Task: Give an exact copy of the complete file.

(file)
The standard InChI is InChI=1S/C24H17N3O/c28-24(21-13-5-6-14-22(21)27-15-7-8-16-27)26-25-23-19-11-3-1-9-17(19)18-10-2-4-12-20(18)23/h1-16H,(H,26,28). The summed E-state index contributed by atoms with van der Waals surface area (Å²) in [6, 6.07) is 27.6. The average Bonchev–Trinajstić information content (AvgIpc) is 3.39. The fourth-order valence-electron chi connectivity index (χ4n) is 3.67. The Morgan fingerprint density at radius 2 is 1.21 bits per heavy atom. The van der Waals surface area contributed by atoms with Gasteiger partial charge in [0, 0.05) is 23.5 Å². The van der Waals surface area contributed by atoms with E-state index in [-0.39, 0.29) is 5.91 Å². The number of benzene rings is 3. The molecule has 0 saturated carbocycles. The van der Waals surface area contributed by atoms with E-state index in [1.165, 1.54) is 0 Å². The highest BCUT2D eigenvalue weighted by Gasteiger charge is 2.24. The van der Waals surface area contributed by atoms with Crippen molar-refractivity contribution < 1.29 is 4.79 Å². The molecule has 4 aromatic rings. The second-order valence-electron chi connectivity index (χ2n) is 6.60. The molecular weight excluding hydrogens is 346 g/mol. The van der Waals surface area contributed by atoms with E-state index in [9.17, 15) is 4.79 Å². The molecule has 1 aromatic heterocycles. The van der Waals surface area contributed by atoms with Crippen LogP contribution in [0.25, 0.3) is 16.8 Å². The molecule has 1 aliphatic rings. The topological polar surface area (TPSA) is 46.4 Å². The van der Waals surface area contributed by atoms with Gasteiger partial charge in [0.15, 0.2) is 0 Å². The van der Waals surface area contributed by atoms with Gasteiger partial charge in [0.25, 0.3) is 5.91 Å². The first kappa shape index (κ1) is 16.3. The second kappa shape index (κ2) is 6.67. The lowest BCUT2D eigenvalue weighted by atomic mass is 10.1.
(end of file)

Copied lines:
The standard InChI is InChI=1S/C24H17N3O/c28-24(21-13-5-6-14-22(21)27-15-7-8-16-27)26-25-23-19-11-3-1-9-17(19)18-10-2-4-12-20(18)23/h1-16H,(H,26,28). The summed E-state index contributed by atoms with van der Waals surface area (Å²) in [6, 6.07) is 27.6. The average Bonchev–Trinajstić information content (AvgIpc) is 3.39. The fourth-order valence-electron chi connectivity index (χ4n) is 3.67. The Morgan fingerprint density at radius 2 is 1.21 bits per heavy atom. The van der Waals surface area contributed by atoms with Gasteiger partial charge in [0, 0.05) is 23.5 Å². The van der Waals surface area contributed by atoms with E-state index in [-0.39, 0.29) is 5.91 Å². The number of benzene rings is 3. The molecule has 0 saturated carbocycles. The van der Waals surface area contributed by atoms with E-state index in [1.165, 1.54) is 0 Å². The highest BCUT2D eigenvalue weighted by Gasteiger charge is 2.24. The van der Waals surface area contributed by atoms with Crippen molar-refractivity contribution < 1.29 is 4.79 Å². The molecule has 4 aromatic rings. The second-order valence-electron chi connectivity index (χ2n) is 6.60. The molecular weight excluding hydrogens is 346 g/mol. The van der Waals surface area contributed by atoms with E-state index in [9.17, 15) is 4.79 Å². The molecule has 1 aromatic heterocycles. The van der Waals surface area contributed by atoms with Crippen LogP contribution in [0.25, 0.3) is 16.8 Å². The molecule has 1 aliphatic rings. The topological polar surface area (TPSA) is 46.4 Å². The van der Waals surface area contributed by atoms with Gasteiger partial charge in [0.15, 0.2) is 0 Å². The van der Waals surface area contributed by atoms with Gasteiger partial charge in [0.25, 0.3) is 5.91 Å². The first kappa shape index (κ1) is 16.3. The second kappa shape index (κ2) is 6.67. The lowest BCUT2D eigenvalue weighted by atomic mass is 10.1.